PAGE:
(CN) - Belgium has for decades approved temporary animal slaughterhouses to accommodate an annual Islamic feast, but an adviser to Europe’s highest court found Thursday that new regulations interfering in that scheme are not discriminatory.
Advocate General Nils Wahl issued the opinion this morning in connection to a challenge out of Belgium, which announced in 2014 that EU animal-welfare rules prohibited it from allowing the operation of temporary animal slaughterhouses.
Such facilities helped Belgium since 1998 meet the needs of its Muslim community to practice a three-day religious rite called the Islamic Feast of the Sacrifice.
Celebration of the festival requires practicing Muslims “to slaughter an animal, or to have an animal slaughtered, preferably on the first day of the feast,” Wahl wrote.
Usually the family eats only part of the slaughtered animal’s meat, Wahl added, noting that the remainder is then given to the poor and needy, to neighbors, and to a family’s more distant relatives.
In 2009, however, EU lawmakers adopted an animal-welfare regulation that forbids slaughterhouses from killing any animal without stunning them first.
Flemish animal-welfare authorities concluded in 2014 that the rules prohibited them for approving temporary slaughterhouses going forward.
With approved slaughterhouses in short supply, however, various Muslim associations and mosque umbrella groups challenged the EU law as infringing on their religious freedom.
Wahl unraveled their claims Thursday, but his recommendation to the European Court of Justice is not binding.
The opinion takes umbrage with how the case has been presented, saying the issue is not whether the EU law is discriminatory but whether there are enough approved slaughterhouses in the Flemish Region to accommodate the festival.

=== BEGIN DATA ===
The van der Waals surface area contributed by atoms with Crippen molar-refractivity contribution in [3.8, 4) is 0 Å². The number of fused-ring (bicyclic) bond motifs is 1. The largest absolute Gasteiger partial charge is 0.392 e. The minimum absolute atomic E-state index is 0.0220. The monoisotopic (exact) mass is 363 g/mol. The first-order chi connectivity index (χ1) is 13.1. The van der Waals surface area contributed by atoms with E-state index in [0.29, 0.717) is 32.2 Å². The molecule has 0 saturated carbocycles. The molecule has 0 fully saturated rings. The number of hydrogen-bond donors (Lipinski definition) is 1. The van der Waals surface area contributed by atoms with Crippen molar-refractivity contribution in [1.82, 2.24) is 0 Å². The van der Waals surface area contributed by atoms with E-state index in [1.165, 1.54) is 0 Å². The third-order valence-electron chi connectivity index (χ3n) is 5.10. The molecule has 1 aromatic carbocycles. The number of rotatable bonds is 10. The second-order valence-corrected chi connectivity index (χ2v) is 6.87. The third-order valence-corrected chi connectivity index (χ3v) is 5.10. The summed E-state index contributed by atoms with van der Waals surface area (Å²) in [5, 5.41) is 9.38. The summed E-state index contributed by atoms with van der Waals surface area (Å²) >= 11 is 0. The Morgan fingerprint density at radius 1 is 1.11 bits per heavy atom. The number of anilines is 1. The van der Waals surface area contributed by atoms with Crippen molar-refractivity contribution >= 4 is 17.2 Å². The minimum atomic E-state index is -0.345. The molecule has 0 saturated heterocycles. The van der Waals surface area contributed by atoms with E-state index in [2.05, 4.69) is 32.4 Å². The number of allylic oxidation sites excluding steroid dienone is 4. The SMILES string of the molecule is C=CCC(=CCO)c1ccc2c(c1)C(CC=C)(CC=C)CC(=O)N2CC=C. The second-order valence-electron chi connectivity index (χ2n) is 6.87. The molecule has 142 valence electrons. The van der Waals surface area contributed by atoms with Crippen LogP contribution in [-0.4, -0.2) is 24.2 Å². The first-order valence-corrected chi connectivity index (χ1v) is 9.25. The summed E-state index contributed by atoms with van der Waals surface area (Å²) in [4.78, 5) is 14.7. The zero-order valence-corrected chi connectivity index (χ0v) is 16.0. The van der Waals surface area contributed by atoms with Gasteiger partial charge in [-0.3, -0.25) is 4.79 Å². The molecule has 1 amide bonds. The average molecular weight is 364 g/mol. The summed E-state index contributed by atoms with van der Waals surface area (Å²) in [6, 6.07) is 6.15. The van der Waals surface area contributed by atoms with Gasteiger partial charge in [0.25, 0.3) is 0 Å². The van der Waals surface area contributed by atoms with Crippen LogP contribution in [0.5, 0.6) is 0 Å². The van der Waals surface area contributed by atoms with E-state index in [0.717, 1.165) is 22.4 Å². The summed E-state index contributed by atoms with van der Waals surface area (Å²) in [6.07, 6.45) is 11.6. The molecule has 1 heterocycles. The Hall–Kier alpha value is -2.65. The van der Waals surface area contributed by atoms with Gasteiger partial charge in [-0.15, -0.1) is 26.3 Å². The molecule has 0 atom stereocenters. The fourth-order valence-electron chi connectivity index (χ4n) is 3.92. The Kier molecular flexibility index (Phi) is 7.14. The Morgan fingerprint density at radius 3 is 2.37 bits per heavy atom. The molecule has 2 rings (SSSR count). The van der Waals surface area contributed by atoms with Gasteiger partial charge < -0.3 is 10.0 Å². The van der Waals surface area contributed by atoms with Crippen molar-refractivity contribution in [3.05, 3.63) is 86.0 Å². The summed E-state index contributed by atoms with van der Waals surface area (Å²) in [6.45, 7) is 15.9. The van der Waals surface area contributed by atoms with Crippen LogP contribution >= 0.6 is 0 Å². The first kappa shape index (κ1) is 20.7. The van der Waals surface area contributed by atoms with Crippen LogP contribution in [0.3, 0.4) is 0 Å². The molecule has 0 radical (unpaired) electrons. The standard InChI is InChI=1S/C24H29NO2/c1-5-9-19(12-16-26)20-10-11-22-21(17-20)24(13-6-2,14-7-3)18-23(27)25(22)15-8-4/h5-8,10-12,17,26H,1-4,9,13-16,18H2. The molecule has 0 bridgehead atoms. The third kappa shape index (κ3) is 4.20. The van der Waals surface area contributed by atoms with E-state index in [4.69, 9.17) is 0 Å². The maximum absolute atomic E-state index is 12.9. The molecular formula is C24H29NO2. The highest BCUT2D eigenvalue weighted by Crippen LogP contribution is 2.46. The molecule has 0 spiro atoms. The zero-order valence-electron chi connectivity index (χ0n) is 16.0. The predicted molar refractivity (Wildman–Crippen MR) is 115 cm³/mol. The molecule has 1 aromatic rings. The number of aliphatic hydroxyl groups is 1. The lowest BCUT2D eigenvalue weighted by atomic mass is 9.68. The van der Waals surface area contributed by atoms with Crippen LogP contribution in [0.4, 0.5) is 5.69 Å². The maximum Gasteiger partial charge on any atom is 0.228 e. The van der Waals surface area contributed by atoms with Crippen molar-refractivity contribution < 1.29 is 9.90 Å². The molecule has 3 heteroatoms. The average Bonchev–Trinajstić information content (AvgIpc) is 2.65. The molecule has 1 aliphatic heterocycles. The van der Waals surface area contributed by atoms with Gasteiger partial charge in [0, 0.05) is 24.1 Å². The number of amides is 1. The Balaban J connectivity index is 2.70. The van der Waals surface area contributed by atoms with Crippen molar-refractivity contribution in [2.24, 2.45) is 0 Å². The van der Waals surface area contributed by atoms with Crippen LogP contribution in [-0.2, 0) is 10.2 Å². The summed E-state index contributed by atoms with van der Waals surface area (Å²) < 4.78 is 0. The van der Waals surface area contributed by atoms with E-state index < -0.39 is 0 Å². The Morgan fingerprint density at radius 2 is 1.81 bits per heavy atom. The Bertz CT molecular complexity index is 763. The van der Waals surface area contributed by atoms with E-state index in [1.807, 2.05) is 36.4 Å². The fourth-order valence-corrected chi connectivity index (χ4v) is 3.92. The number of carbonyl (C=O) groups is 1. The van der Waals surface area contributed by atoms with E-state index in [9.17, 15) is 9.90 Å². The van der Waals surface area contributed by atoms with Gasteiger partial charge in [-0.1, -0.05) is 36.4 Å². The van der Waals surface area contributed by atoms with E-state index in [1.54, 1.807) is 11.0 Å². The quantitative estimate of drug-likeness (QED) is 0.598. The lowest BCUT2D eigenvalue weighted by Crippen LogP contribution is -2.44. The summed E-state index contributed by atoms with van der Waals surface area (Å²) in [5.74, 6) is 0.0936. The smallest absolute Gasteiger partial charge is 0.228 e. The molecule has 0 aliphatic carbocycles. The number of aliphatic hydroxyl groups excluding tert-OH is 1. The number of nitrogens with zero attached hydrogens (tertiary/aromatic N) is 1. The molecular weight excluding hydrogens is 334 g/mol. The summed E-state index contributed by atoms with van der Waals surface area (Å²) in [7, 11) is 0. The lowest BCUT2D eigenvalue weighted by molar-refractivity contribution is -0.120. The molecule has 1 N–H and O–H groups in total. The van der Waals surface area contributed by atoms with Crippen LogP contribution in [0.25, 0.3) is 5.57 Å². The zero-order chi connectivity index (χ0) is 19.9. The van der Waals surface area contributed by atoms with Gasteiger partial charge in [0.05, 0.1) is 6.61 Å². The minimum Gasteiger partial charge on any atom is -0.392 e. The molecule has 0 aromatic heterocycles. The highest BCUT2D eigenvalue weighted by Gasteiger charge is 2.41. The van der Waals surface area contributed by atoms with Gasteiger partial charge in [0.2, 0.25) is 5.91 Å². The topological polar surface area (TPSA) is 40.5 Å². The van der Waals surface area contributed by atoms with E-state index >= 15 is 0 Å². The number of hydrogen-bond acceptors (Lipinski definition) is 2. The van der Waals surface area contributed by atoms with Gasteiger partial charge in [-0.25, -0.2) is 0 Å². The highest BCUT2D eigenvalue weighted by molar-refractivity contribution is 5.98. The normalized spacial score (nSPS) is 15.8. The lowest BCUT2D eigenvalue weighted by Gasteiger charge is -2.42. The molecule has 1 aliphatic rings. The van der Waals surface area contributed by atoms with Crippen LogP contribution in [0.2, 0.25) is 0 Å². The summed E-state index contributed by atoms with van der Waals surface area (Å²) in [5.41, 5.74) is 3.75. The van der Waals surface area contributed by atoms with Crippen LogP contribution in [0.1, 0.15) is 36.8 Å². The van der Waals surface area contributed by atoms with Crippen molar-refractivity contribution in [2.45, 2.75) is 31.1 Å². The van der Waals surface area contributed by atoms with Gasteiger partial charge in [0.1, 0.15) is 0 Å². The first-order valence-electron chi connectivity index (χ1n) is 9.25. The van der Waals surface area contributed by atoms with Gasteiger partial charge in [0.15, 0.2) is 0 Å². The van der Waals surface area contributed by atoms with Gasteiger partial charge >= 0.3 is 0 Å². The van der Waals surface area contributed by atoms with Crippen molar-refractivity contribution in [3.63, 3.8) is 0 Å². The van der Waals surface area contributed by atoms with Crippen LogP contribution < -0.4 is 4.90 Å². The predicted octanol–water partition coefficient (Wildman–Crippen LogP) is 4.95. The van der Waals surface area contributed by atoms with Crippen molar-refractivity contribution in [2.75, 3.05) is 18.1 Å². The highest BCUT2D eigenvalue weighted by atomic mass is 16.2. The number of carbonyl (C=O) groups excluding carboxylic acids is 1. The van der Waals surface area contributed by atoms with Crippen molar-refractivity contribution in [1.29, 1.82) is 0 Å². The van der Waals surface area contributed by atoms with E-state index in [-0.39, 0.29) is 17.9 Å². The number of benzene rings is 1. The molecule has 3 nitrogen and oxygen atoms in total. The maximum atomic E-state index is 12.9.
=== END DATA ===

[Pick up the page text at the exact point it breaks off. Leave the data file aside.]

Indeed none of the challengers here have complained that approved facilities are not fit to carry out ritual animal slaughters.
Wahl cited findings by the European Council and the Commission that animal-welfare regulation at issue “is perfectly neutral and applies to any party that organizes slaughtering.”
“Legislation that applies in a neutral manner, with no connection to religious convictions, cannot in principle be regarded as a limitation on freedom of religion,” the opinion states.
“The fact that recourse to such approved plants engenders additional costs by comparison with the temporary slaughter plants that had previously been tolerated in the Flemish Region therefore seems to me to be irrelevant,” Wahl continued. “What must be borne in mind is that the costs resulting from the setting up of approved slaughterhouses are the same whether or not they are intended for ritual slaughter.”
Wahl also tackled arguments by the Council of Theologians within the Muslim Executive of Belgium “that the ritual slaughter must be carried out without stunning and in observance of other ritual requirements.”
Citing guidance from “some representatives of the Muslim community,” Wahl said electrically stunning an animal prior to its slaughter has “no effect on the animal’s vital functions, and in particular on blood drainage,” thus complying with the requirements of the Muslim faith.
“In similar vein it has been pointed out that a number of Muslim countries import and produce meat that is labelled ‘halal’ and is taken from animals that have been slaughtered after stunning,” the ruling continues.
Wahl also cited the argument by “numerous Muslim scholars and practicing Muslims ... that the slaughter need not necessarily take place on the first day of the feast.”
“There is also a growing tendency, particularly among younger practising Muslims, to consider that the slaughtering of an animal during the feast may be replaced by the making of a gift,” the opinion continues.
In any case, Wahl said, it should not be left to the court to decide whether the Muslim faith prohibits stunning of animals.